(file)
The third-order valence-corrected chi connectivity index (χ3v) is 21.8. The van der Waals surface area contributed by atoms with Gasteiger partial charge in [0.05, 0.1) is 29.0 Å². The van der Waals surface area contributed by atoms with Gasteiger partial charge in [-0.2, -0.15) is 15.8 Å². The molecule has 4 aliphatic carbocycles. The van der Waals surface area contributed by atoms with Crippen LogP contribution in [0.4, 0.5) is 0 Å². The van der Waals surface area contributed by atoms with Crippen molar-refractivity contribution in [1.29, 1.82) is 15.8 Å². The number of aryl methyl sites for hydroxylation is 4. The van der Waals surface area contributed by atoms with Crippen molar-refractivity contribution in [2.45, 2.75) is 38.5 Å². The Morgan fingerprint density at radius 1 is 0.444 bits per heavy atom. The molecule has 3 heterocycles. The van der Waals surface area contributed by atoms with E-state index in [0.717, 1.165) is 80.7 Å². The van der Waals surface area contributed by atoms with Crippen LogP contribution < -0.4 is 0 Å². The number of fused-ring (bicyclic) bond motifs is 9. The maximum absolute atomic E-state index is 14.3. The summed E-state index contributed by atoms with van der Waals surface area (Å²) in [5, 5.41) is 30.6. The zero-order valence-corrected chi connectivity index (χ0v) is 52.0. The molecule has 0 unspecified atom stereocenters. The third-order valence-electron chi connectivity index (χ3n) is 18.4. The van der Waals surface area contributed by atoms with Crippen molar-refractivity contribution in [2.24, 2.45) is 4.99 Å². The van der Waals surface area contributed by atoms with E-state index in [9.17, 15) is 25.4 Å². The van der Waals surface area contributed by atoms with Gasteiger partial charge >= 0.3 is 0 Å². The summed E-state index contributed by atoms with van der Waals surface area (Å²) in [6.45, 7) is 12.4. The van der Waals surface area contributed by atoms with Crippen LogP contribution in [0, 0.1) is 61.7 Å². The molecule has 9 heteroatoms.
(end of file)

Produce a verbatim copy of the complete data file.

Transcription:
The third-order valence-corrected chi connectivity index (χ3v) is 21.8. The van der Waals surface area contributed by atoms with Gasteiger partial charge in [0.05, 0.1) is 29.0 Å². The van der Waals surface area contributed by atoms with Gasteiger partial charge in [-0.2, -0.15) is 15.8 Å². The molecule has 4 aliphatic carbocycles. The van der Waals surface area contributed by atoms with Crippen LogP contribution in [0.4, 0.5) is 0 Å². The van der Waals surface area contributed by atoms with Crippen molar-refractivity contribution in [1.29, 1.82) is 15.8 Å². The number of aryl methyl sites for hydroxylation is 4. The van der Waals surface area contributed by atoms with Crippen molar-refractivity contribution in [2.45, 2.75) is 38.5 Å². The Morgan fingerprint density at radius 1 is 0.444 bits per heavy atom. The molecule has 3 heterocycles. The van der Waals surface area contributed by atoms with E-state index in [0.717, 1.165) is 80.7 Å². The van der Waals surface area contributed by atoms with Crippen LogP contribution < -0.4 is 0 Å². The number of fused-ring (bicyclic) bond motifs is 9. The maximum absolute atomic E-state index is 14.3. The summed E-state index contributed by atoms with van der Waals surface area (Å²) in [5, 5.41) is 30.6. The zero-order valence-corrected chi connectivity index (χ0v) is 52.0. The molecule has 0 unspecified atom stereocenters. The third-order valence-electron chi connectivity index (χ3n) is 18.4. The van der Waals surface area contributed by atoms with Crippen molar-refractivity contribution in [2.24, 2.45) is 4.99 Å². The van der Waals surface area contributed by atoms with E-state index in [9.17, 15) is 25.4 Å². The van der Waals surface area contributed by atoms with Gasteiger partial charge >= 0.3 is 0 Å². The summed E-state index contributed by atoms with van der Waals surface area (Å²) in [6.45, 7) is 12.4. The van der Waals surface area contributed by atoms with Crippen LogP contribution in [0, 0.1) is 61.7 Å². The molecule has 9 heteroatoms.